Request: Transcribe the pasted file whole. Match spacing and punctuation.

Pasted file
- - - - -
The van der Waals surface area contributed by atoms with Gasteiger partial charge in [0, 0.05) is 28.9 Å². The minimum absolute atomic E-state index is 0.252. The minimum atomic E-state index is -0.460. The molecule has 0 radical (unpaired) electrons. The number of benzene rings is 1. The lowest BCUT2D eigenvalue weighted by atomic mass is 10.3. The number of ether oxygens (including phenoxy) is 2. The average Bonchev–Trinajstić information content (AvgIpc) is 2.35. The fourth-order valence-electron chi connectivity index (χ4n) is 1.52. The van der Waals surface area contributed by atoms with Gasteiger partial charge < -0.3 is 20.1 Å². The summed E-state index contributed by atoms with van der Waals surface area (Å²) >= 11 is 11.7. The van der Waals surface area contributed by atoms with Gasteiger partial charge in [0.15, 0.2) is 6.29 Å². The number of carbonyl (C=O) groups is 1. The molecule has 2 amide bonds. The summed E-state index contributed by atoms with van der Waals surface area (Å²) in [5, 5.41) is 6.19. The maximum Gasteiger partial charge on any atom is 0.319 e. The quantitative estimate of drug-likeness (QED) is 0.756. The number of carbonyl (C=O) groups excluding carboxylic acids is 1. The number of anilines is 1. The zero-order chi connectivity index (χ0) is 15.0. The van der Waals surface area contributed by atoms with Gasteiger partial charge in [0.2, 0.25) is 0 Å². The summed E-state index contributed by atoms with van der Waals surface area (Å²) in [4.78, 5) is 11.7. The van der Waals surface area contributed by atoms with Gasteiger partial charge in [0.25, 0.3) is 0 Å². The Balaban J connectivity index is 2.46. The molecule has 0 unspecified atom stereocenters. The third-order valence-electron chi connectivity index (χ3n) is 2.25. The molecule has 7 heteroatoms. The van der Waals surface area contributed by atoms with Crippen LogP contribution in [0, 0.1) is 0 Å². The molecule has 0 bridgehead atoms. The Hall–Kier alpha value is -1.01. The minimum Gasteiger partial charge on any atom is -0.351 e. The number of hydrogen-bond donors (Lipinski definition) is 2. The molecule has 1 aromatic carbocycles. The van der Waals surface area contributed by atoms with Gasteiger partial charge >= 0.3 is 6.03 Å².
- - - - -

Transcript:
The van der Waals surface area contributed by atoms with Gasteiger partial charge in [0, 0.05) is 28.9 Å². The minimum absolute atomic E-state index is 0.252. The minimum atomic E-state index is -0.460. The molecule has 0 radical (unpaired) electrons. The number of benzene rings is 1. The lowest BCUT2D eigenvalue weighted by atomic mass is 10.3. The number of ether oxygens (including phenoxy) is 2. The average Bonchev–Trinajstić information content (AvgIpc) is 2.35. The fourth-order valence-electron chi connectivity index (χ4n) is 1.52. The van der Waals surface area contributed by atoms with Gasteiger partial charge < -0.3 is 20.1 Å². The summed E-state index contributed by atoms with van der Waals surface area (Å²) >= 11 is 11.7. The van der Waals surface area contributed by atoms with Gasteiger partial charge in [0.15, 0.2) is 6.29 Å². The number of carbonyl (C=O) groups is 1. The molecule has 2 amide bonds. The summed E-state index contributed by atoms with van der Waals surface area (Å²) in [5, 5.41) is 6.19. The maximum Gasteiger partial charge on any atom is 0.319 e. The quantitative estimate of drug-likeness (QED) is 0.756. The number of carbonyl (C=O) groups excluding carboxylic acids is 1. The number of anilines is 1. The zero-order chi connectivity index (χ0) is 15.0. The van der Waals surface area contributed by atoms with Gasteiger partial charge in [0.2, 0.25) is 0 Å². The summed E-state index contributed by atoms with van der Waals surface area (Å²) in [4.78, 5) is 11.7. The van der Waals surface area contributed by atoms with Gasteiger partial charge in [0.25, 0.3) is 0 Å². The Balaban J connectivity index is 2.46. The molecule has 0 unspecified atom stereocenters. The third-order valence-electron chi connectivity index (χ3n) is 2.25. The molecule has 7 heteroatoms. The van der Waals surface area contributed by atoms with Crippen LogP contribution in [0, 0.1) is 0 Å². The molecule has 0 bridgehead atoms. The Hall–Kier alpha value is -1.01. The minimum Gasteiger partial charge on any atom is -0.351 e. The number of hydrogen-bond donors (Lipinski definition) is 2. The molecule has 1 aromatic carbocycles. The van der Waals surface area contributed by atoms with Gasteiger partial charge >= 0.3 is 6.03 Å².